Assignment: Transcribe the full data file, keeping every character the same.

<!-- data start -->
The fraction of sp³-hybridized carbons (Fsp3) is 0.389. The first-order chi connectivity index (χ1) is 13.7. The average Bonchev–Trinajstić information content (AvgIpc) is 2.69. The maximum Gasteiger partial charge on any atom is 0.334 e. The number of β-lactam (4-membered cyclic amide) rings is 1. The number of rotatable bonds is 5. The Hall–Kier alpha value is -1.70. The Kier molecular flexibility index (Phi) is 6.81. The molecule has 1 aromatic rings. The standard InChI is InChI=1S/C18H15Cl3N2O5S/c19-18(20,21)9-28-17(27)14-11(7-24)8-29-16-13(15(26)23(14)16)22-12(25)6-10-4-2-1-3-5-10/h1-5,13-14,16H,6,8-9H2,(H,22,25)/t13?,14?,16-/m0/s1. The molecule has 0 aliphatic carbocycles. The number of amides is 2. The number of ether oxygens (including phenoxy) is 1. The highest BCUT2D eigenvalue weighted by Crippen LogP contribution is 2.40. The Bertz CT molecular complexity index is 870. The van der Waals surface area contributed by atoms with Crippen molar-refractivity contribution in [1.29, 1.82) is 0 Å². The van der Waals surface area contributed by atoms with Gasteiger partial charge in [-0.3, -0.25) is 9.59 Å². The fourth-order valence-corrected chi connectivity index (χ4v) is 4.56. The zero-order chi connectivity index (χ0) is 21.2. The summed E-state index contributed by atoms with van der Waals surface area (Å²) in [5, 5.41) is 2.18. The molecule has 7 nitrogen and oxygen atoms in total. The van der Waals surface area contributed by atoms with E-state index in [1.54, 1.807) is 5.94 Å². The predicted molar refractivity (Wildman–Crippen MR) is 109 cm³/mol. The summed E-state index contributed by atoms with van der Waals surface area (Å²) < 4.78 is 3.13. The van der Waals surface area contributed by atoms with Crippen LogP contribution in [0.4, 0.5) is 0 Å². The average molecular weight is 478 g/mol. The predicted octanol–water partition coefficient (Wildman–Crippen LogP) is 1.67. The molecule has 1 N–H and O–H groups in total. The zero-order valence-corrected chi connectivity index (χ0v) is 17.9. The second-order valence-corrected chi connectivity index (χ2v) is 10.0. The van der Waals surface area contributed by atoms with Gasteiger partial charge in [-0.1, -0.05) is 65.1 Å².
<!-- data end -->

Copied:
The fraction of sp³-hybridized carbons (Fsp3) is 0.389. The first-order chi connectivity index (χ1) is 13.7. The average Bonchev–Trinajstić information content (AvgIpc) is 2.69. The maximum Gasteiger partial charge on any atom is 0.334 e. The number of β-lactam (4-membered cyclic amide) rings is 1. The number of rotatable bonds is 5. The Hall–Kier alpha value is -1.70. The Kier molecular flexibility index (Phi) is 6.81. The molecule has 1 aromatic rings. The standard InChI is InChI=1S/C18H15Cl3N2O5S/c19-18(20,21)9-28-17(27)14-11(7-24)8-29-16-13(15(26)23(14)16)22-12(25)6-10-4-2-1-3-5-10/h1-5,13-14,16H,6,8-9H2,(H,22,25)/t13?,14?,16-/m0/s1. The molecule has 0 aliphatic carbocycles. The number of amides is 2. The number of ether oxygens (including phenoxy) is 1. The highest BCUT2D eigenvalue weighted by Crippen LogP contribution is 2.40. The Bertz CT molecular complexity index is 870. The van der Waals surface area contributed by atoms with Crippen molar-refractivity contribution in [1.29, 1.82) is 0 Å². The van der Waals surface area contributed by atoms with Gasteiger partial charge in [-0.3, -0.25) is 9.59 Å². The fourth-order valence-corrected chi connectivity index (χ4v) is 4.56. The zero-order chi connectivity index (χ0) is 21.2. The summed E-state index contributed by atoms with van der Waals surface area (Å²) in [5, 5.41) is 2.18. The molecule has 7 nitrogen and oxygen atoms in total. The van der Waals surface area contributed by atoms with E-state index in [1.54, 1.807) is 5.94 Å². The predicted molar refractivity (Wildman–Crippen MR) is 109 cm³/mol. The summed E-state index contributed by atoms with van der Waals surface area (Å²) < 4.78 is 3.13. The van der Waals surface area contributed by atoms with Crippen LogP contribution in [0.4, 0.5) is 0 Å². The average molecular weight is 478 g/mol. The predicted octanol–water partition coefficient (Wildman–Crippen LogP) is 1.67. The molecule has 1 N–H and O–H groups in total. The zero-order valence-corrected chi connectivity index (χ0v) is 17.9. The second-order valence-corrected chi connectivity index (χ2v) is 10.0. The van der Waals surface area contributed by atoms with Gasteiger partial charge in [-0.1, -0.05) is 65.1 Å².